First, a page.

Below, you can watch the opening of the Slam Dunk anime:

Captain Tsubasa

Another well-known manga both in Brazil and Japan is Captain Tsubasa (or "Super Champions" as the Brazilian version of the anime became known). Tsubasa's manga was first published in 1981, a time when Japanese football was still extremely amateurish. Over the years and publications, the series was adapted for anime and distributed in several countries around the world, including Brazil, where it was a huge success both in the period in which it was shown by Rede Manchete (90s), and during the period when he appeared on Cartoon Network and, later, on RedeTV.

Super Champions tells the story of boy Oliver Tsubasa and his rise in football. In the course of the plot, we follow several games and moves that oscillate between realism and fantasy, a fact that also occurs with the anime Super Eleven (which is predominantly aimed at children), having a reasonably well-constructed plot and, in a way, , mature for a young audience, considering that, unlike Super Eleven, Super Champions does not exaggerate in fantasy and infantilism.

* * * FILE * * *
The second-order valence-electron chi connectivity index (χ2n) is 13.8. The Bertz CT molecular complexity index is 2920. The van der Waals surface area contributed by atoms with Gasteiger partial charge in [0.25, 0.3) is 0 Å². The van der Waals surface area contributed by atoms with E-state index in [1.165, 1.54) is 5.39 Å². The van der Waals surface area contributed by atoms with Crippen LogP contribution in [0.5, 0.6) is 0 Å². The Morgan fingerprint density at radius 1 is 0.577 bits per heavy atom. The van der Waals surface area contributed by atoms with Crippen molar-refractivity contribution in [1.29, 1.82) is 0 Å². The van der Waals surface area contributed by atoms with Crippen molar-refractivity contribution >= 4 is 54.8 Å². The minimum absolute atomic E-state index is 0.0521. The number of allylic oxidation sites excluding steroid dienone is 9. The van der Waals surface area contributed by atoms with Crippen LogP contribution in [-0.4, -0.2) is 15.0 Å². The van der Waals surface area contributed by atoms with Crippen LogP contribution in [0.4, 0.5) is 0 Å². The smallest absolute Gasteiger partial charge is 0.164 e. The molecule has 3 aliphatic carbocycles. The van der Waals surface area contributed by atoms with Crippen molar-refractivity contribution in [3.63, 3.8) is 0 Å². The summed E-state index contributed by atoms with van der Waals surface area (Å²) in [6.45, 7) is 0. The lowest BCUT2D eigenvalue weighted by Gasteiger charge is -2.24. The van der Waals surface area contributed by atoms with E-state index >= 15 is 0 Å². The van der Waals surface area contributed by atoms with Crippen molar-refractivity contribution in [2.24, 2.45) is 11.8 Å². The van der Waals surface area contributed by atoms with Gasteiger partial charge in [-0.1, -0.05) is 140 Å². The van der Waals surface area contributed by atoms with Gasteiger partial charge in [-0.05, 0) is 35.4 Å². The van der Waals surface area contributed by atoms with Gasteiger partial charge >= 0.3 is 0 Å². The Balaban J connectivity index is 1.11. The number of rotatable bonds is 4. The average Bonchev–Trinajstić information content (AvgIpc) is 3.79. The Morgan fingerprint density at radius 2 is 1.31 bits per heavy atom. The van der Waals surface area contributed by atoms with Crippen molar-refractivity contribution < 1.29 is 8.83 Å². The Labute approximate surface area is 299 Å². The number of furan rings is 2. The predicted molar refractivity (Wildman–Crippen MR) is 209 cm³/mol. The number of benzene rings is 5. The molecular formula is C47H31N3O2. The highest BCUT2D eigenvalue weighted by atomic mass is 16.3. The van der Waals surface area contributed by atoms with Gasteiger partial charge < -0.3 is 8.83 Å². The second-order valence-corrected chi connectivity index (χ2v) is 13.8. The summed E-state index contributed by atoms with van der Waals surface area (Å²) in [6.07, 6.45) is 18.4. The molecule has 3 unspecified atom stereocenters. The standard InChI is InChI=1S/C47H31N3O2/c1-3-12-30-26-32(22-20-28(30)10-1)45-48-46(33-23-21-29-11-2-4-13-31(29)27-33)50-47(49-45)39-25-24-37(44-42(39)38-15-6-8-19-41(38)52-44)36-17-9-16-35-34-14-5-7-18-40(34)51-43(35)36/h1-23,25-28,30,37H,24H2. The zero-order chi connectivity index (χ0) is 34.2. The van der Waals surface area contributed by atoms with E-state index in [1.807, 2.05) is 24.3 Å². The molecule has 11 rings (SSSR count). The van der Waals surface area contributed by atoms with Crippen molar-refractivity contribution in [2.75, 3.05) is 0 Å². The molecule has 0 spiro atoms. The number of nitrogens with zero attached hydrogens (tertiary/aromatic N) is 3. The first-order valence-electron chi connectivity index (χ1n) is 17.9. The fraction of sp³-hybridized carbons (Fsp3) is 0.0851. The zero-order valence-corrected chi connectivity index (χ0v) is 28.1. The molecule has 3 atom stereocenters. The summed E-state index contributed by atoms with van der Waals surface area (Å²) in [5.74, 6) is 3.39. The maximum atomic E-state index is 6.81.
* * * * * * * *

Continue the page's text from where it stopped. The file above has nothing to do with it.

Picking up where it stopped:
The manga has received several anime adaptations, the first being shown in the 80s (between 1983 and 1986), the second in the 90s (1994-1995), another in the early 2000s (2001-2002) and the last one recently, in 2018/2019.

Below, you can watch the opening of the 2001 version, titled “Captain Tsubasa Road To 2002”:

The Prince Of Tennis

Many of you may know or at least have heard of the famous tennis player Naomi Osaka. The 24-year-old Japanese woman was the first woman in the country to win the Grand Slam, defeating none other than Serena Williams in 2018. To develop an athlete like this, it took motivation, that is, a willingness to practice sport. Exactly for having this profile, Takeshi Konomi's manga/anime also had its share of importance in promoting tennis in Japanese lands and encouraging the practice of the modality.

The Prince of Tennis is better known in Japan as "Tenipuri" (テニプリ), being an abbreviation of the words テニス (Tenisu = Tennis) and プリンス (Purinsu = Prince). The original Japanese name is テニスの王子様 (Tenisu no Oujisama), which means "The Prince of Tennis".

- animes that helped popularize sports in japan

The "tenipuri" manga began to be serialized in 2000, gaining an anime version in 2001. The extraordinary success of the series yielded numerous films, musicals and related themed products, in addition to helping, and a lot, in the popularization of tennis court. in Japan.

In Brazil, the anime is better known than the manga.